In his address to the nation tonight President Obama conveyed much of significance to the American people. His reminder that ISIS does not represent the larger faith of Islam and his call for Americans to continue to treat one another with fairness and respect irrespective of creed were vitally important. His declaration that the United States will prevail because we are on the right side of history was reassuring.
I have long been a supporter of the President, and I trust that his efforts in our defense are earnest and reflect what he perceives to be the highest strategic wisdom. However, even with the positive steps that he took tonight, I fear that the President has mishandled both the politics and the strategy of the conflict with ISIS in ways that could profoundly tarnish his legacy if not redressed.
In political terms the President has seemingly underestimated the severity of unease stirred by ISIS's barbarity and resilience. Whatever the view may be like from the White House situation room, from the perspective of Anytown USA the threat from ISIS seems to be intensifying in ways that would justify a much higher degree of urgency than has been projected in the President's public pronouncements. As a continuing stream of grotesque images fills the nightly news, the perception grows that some radical change in strategy is warranted to confront this threat. In that climate the President's measured assessments and calls for incremental tactical change appear out of touch with the severity of the crisis.
The problem is compounded by the fact that there are indeed changes in strategy that might be effective. The most salient of these is our posture with regard to the Syrian civil war. The President is no doubt right that we should refrain from entering another major land war in the Middle East with US ground forces. Since that is so, however, we must find a way of uniting local forces within Syria and Iraq for the fight against ISIS, a task that can never be achieved as long as the Assad regime remains in power.
In his speech tonight President Obama listed resolving the Syrian civil war as priority number four in his plan to defeat ISIS, a stance that is consonant with what has been our policy since the Syrian civil war first began. If President Obama wanted to broadcast the adoption of a new strategy (and he should), he should have made it clear that the removal of the Assad regime is now America's first priority in the struggle against ISIS, a goal for which we expect the compliance of all powers operating within the region, including Moscow. The removal of Assad will no doubt prove difficult in the face of Russian opposition, but if it is to be achieved at all it first must be articulated as a non-negotiable security concern by President Obama. At the very least, risking political capital in this way on a shift in strategic priorities would reassure citizens back here in the United States that our leaders understand the urgency of the crisis and are undertaking bold action to redress it.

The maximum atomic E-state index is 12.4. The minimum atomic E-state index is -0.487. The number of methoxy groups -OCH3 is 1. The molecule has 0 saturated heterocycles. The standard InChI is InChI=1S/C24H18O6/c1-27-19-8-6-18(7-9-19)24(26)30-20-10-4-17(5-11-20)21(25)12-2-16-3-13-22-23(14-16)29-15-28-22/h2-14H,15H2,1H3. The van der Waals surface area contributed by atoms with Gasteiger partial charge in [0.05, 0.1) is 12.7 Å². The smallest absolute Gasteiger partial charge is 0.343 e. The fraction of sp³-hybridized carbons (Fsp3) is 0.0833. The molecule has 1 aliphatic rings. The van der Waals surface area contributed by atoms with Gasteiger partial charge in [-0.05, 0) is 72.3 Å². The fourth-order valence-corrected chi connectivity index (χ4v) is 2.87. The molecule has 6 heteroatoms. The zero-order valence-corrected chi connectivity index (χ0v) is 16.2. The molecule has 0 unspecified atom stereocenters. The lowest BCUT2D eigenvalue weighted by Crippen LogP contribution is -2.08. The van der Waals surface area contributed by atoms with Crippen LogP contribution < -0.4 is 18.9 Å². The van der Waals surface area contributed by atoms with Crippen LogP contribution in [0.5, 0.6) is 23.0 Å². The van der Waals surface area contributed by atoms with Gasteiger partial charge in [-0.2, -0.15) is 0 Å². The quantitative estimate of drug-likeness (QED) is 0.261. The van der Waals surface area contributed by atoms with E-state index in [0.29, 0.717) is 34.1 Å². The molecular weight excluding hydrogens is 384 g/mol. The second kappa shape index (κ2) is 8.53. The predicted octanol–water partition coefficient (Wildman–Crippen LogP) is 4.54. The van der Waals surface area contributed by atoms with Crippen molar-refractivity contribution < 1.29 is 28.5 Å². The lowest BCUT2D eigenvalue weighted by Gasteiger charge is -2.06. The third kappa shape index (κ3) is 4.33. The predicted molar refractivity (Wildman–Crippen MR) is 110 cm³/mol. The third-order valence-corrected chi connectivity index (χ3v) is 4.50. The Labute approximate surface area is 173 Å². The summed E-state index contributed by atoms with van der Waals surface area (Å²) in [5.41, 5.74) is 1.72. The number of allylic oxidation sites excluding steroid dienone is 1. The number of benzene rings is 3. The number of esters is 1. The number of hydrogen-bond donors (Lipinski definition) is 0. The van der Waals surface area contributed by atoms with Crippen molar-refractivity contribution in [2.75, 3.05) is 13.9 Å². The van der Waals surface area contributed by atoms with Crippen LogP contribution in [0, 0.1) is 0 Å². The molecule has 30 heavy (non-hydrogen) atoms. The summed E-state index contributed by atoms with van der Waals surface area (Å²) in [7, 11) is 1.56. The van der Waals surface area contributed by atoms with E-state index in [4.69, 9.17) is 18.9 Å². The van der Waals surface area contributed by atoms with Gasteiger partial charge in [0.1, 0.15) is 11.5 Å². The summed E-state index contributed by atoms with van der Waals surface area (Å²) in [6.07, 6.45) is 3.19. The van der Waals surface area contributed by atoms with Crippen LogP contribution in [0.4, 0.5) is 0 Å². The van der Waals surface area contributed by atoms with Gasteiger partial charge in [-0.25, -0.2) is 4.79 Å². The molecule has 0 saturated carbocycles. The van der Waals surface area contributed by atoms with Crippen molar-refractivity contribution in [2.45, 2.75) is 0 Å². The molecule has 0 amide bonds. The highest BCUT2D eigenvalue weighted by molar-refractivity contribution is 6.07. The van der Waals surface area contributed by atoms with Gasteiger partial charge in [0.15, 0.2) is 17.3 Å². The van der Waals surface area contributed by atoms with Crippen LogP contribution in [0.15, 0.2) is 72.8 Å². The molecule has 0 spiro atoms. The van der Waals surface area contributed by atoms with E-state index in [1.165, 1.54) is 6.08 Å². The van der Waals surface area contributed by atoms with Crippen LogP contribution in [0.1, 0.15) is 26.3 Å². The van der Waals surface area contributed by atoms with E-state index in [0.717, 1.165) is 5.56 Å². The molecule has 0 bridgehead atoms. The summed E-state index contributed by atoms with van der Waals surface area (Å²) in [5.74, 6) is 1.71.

The President is no doubt right that in the struggle with ISIS, America sits on the right side of history. But he would be foolish to assume that we will remain there if we allow the political climate in our nation to deteriorate. As Franklin Roosevelt warned, fear is a corrosive force that can eat away at the foundations of civil society and the rule of law. If, partly from a belief that our leaders are asleep at the wheel, fear metastisizes throughout the body politic, it will lead to spasms of sectarian violence and institutionalized discrimination against Muslim-Americans that undermine our democratic system. At that point, the right side of history might look like a distant and hazily remembered place. Like the President I have faith in the resilience of our nation, and I do not doubt that any dark times ISIS inspired would be temporary. We are best advised, however, to send ISIS swiftly to its scrapheap, so that we may continue to enjoy the view from history's right side uninterrupted.